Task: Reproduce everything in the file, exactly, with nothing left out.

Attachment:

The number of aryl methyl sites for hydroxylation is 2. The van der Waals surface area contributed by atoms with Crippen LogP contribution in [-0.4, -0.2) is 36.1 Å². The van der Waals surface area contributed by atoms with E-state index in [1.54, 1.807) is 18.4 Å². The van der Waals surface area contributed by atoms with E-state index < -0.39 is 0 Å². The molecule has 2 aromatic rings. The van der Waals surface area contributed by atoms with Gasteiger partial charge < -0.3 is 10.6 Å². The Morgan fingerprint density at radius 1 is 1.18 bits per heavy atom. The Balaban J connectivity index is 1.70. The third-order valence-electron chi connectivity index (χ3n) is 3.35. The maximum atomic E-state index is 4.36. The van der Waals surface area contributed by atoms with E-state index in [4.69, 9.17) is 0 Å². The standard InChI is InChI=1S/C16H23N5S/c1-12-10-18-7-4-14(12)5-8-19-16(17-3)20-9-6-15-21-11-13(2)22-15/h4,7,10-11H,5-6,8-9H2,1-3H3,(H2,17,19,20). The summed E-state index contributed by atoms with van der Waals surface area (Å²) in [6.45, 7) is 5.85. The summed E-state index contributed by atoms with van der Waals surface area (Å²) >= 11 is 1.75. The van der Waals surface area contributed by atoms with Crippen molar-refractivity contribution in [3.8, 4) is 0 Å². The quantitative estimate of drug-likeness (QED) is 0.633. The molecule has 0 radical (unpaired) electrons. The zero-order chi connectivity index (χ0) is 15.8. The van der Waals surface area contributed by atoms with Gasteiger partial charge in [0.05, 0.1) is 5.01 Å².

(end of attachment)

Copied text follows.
The number of aryl methyl sites for hydroxylation is 2. The van der Waals surface area contributed by atoms with Crippen LogP contribution in [-0.4, -0.2) is 36.1 Å². The van der Waals surface area contributed by atoms with E-state index in [1.54, 1.807) is 18.4 Å². The van der Waals surface area contributed by atoms with E-state index < -0.39 is 0 Å². The molecule has 2 aromatic rings. The van der Waals surface area contributed by atoms with Gasteiger partial charge < -0.3 is 10.6 Å². The Morgan fingerprint density at radius 1 is 1.18 bits per heavy atom. The Balaban J connectivity index is 1.70. The third-order valence-electron chi connectivity index (χ3n) is 3.35. The maximum atomic E-state index is 4.36. The van der Waals surface area contributed by atoms with E-state index in [4.69, 9.17) is 0 Å². The standard InChI is InChI=1S/C16H23N5S/c1-12-10-18-7-4-14(12)5-8-19-16(17-3)20-9-6-15-21-11-13(2)22-15/h4,7,10-11H,5-6,8-9H2,1-3H3,(H2,17,19,20). The summed E-state index contributed by atoms with van der Waals surface area (Å²) in [6.45, 7) is 5.85. The summed E-state index contributed by atoms with van der Waals surface area (Å²) >= 11 is 1.75. The van der Waals surface area contributed by atoms with Crippen molar-refractivity contribution in [3.8, 4) is 0 Å². The quantitative estimate of drug-likeness (QED) is 0.633. The molecule has 0 radical (unpaired) electrons. The zero-order chi connectivity index (χ0) is 15.8. The van der Waals surface area contributed by atoms with Gasteiger partial charge in [0.05, 0.1) is 5.01 Å².